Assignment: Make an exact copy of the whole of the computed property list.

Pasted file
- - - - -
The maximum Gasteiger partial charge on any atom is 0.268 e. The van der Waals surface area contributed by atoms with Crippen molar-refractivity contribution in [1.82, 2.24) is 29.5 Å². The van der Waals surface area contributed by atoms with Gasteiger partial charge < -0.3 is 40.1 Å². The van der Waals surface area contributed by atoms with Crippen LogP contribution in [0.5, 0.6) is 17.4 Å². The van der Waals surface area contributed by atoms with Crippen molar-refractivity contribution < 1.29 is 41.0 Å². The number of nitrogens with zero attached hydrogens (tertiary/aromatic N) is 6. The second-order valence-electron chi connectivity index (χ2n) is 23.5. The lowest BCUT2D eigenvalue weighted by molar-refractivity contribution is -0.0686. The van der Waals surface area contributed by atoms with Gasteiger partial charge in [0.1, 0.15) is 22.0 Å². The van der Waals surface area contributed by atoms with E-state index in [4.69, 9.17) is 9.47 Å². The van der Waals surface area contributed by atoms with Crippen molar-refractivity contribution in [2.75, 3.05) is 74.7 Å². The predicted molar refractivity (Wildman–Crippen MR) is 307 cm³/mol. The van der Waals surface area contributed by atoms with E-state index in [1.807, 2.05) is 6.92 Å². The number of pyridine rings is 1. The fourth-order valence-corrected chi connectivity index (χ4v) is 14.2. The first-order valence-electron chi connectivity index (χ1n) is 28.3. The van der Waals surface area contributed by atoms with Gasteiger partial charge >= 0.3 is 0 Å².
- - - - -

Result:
The maximum Gasteiger partial charge on any atom is 0.268 e. The van der Waals surface area contributed by atoms with Crippen molar-refractivity contribution in [1.82, 2.24) is 29.5 Å². The van der Waals surface area contributed by atoms with Gasteiger partial charge < -0.3 is 40.1 Å². The van der Waals surface area contributed by atoms with Crippen LogP contribution in [0.5, 0.6) is 17.4 Å². The van der Waals surface area contributed by atoms with Crippen molar-refractivity contribution < 1.29 is 41.0 Å². The number of nitrogens with zero attached hydrogens (tertiary/aromatic N) is 6. The second-order valence-electron chi connectivity index (χ2n) is 23.5. The lowest BCUT2D eigenvalue weighted by molar-refractivity contribution is -0.0686. The van der Waals surface area contributed by atoms with Gasteiger partial charge in [0.1, 0.15) is 22.0 Å². The van der Waals surface area contributed by atoms with E-state index in [4.69, 9.17) is 9.47 Å². The van der Waals surface area contributed by atoms with Crippen molar-refractivity contribution in [2.75, 3.05) is 74.7 Å². The predicted molar refractivity (Wildman–Crippen MR) is 307 cm³/mol. The van der Waals surface area contributed by atoms with E-state index in [1.807, 2.05) is 6.92 Å². The number of pyridine rings is 1. The fourth-order valence-corrected chi connectivity index (χ4v) is 14.2. The first-order valence-electron chi connectivity index (χ1n) is 28.3. The van der Waals surface area contributed by atoms with Gasteiger partial charge >= 0.3 is 0 Å².